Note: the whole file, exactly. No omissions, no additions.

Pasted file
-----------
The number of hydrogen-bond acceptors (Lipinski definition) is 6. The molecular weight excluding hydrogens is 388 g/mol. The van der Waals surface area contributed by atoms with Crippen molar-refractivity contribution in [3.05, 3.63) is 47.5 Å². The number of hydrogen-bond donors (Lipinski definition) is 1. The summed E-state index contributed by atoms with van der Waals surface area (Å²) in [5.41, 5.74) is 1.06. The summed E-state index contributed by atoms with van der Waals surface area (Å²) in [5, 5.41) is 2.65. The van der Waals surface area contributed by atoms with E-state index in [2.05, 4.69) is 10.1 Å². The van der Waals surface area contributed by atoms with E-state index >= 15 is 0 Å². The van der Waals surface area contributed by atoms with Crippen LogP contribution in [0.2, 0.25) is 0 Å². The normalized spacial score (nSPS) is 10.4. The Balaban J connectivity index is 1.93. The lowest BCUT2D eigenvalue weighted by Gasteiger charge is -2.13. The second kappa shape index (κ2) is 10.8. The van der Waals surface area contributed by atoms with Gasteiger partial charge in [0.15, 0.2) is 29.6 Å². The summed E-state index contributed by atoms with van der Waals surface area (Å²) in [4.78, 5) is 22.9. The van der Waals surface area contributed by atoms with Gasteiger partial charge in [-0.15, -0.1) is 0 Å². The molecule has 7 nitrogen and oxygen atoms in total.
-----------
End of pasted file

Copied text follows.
The number of hydrogen-bond acceptors (Lipinski definition) is 6. The molecular weight excluding hydrogens is 388 g/mol. The van der Waals surface area contributed by atoms with Crippen molar-refractivity contribution in [3.05, 3.63) is 47.5 Å². The number of hydrogen-bond donors (Lipinski definition) is 1. The summed E-state index contributed by atoms with van der Waals surface area (Å²) in [5.41, 5.74) is 1.06. The summed E-state index contributed by atoms with van der Waals surface area (Å²) in [5, 5.41) is 2.65. The van der Waals surface area contributed by atoms with E-state index in [2.05, 4.69) is 10.1 Å². The van der Waals surface area contributed by atoms with E-state index >= 15 is 0 Å². The van der Waals surface area contributed by atoms with Crippen LogP contribution in [0.2, 0.25) is 0 Å². The normalized spacial score (nSPS) is 10.4. The Balaban J connectivity index is 1.93. The lowest BCUT2D eigenvalue weighted by Gasteiger charge is -2.13. The second kappa shape index (κ2) is 10.8. The van der Waals surface area contributed by atoms with Gasteiger partial charge in [0.15, 0.2) is 29.6 Å². The summed E-state index contributed by atoms with van der Waals surface area (Å²) in [4.78, 5) is 22.9. The van der Waals surface area contributed by atoms with Gasteiger partial charge in [-0.15, -0.1) is 0 Å². The molecule has 7 nitrogen and oxygen atoms in total.